How to know if you have received a fake IRS collection letter
One day, you receive a letter in the mail appearing to be from the IRS. As you read the letter, you begin to sweat: it’s threatening to seize your property, garnish your wages, levy your bank accounts.
You begin to worry, yet something about this letter just doesn’t seem right – it may seem too extreme, appear to be formatted unprofessionally, or use strange language. Additionally, you may not have heard from the IRS in years, why now?
Your gut tells you the letter may not actually be from the IRS – could it be a fake letter, a scam?
I know, the IRS is scary and confusing enough on its own; it seems cruel to have to consider that there are even scarier entities out there, delivering you with marketing scams, ultimately trying to trick you into giving up your bank information or money.
It seems overwhelming, but it does not have to be. These letters are cleverly disguised tricks from companies attempting to get you to hire them. They are sly, and have obtained your information from public records, most likely if you have had a federal tax lien filed against you.
But like all tricks, they can be easily exposed once you learn how to recognize them.
Let’s take a closer look at some of the tell-tale signs of fake IRS letters. Here are three examples of fake letters, and what a real letter would loook like:
Your letter may have looked something like this:
Here is another example of a fake IRS letter:
Or your fake letter may have looked like this:
In contrast, a true IRS letter that would allow them to seize your property, garnish your wages, and levy your bank accounts would look like this:
As you can see, the manipulators who send you fake letters are far removed from the reality of our tax laws: they employ language such as “Distraint Warrant,” “Notice of Warranted Lien,” and “Seizure and Forfeiture May Be Imminent due to Nonpayment.” These are phrases the IRS does not use in their collection letters.
The IRS does not send you a letter today and then an agent out tomorrow to take your house. It just doesn’t work that way.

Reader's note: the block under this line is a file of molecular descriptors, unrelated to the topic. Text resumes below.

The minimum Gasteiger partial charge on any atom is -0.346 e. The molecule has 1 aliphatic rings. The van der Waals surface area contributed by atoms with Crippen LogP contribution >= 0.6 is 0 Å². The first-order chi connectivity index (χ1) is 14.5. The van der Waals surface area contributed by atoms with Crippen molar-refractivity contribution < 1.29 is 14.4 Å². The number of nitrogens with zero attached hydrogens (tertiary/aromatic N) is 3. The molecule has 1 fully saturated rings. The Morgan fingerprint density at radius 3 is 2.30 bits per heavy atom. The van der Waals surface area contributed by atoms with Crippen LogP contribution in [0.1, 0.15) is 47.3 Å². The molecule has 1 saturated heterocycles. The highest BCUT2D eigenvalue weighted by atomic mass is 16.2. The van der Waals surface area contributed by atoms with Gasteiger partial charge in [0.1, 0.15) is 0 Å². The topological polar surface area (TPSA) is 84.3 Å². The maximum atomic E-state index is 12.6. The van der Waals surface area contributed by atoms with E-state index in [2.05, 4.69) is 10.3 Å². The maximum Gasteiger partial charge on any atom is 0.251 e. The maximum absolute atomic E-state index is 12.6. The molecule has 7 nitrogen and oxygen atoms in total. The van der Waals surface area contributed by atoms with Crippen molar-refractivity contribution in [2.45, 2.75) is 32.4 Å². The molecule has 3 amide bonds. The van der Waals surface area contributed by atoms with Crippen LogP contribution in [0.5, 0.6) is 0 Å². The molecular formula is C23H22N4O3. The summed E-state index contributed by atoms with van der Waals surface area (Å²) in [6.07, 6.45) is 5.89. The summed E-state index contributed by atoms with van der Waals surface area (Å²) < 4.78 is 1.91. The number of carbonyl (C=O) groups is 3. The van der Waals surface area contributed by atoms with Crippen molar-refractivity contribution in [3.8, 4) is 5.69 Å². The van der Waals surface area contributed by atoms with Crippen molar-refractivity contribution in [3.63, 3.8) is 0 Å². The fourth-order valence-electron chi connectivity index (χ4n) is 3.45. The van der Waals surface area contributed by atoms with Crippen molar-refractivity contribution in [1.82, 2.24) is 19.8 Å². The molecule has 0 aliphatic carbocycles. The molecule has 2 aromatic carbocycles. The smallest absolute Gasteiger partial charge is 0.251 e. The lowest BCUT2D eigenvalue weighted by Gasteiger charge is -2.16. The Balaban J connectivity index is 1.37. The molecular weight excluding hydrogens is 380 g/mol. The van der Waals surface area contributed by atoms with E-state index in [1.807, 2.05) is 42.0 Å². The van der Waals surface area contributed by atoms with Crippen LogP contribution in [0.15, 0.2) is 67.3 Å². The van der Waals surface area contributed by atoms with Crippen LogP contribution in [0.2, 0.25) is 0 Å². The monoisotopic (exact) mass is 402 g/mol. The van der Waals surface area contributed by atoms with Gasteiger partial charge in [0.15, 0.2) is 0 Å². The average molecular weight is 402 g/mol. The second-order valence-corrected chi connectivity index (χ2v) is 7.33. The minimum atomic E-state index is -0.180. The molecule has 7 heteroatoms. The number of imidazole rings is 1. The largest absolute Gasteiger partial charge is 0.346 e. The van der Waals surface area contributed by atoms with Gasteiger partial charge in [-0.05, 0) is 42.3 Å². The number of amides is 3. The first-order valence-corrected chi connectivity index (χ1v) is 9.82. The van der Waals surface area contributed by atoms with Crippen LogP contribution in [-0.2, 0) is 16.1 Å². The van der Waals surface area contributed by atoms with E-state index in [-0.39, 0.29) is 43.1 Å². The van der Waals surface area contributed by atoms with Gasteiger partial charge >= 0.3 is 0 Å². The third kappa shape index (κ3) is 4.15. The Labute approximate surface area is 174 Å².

Here’s how it really works:
Before the IRS can take your property, they MUST send you a Final Notice of Intent to Levy With Rights to a Collection Due Process Hearing (shown above). This letter can be readily identified by looking at the upper right hand corner – there you will see the identifiers LT11. This is the code the IRS puts on the final notice of intent to levy – note that the fake letters do not have this identifier.
The most useful tactic to prevent garnishment is to request a Collection Due Process Hearing. Within 30 days of the date of the Final Notice of Intent to Levy (LT11), you have the right to request a Collection Due Process Hearing. At the hearing, you can be granted alternatives to the garnishment of your property, such as an installment agreement, the infamous offer in compromise, currently not collectible status, or even penalty abatement. Once the request for the hearing is filed, the IRS is prevented from garnishing your property, wages, and accounts. By contrast, a fake letter threatens swift action; it’s just not that simple or easy. There is an entire process that must unfold before the IRS can take the steps the fake letters state will happen immediately.
If you are wondering if you have received a Final Notice of Intent to Levy (LT11), we can access your records to determine if and when the notice was sent, and our appeal rights to stop the IRS. Your records are available to us through the IRS Practitioner Priority Line, which is available to attorneys to privately access your records without waking the beast.
We can clearly see how marketing companies try to trick us by using fancy words and symbols to unnecessarily scare you. They also play into our fears of powerlessness against the government – however, we need to remember that you have rights to due process and a hearing, and will not lose your property or wages without proper IRS notice. Now, with an understanding of the actual IRS collection procedures, we can rest easy that these fake letters are nothing to us, and we can safely throw them into our recycling bin.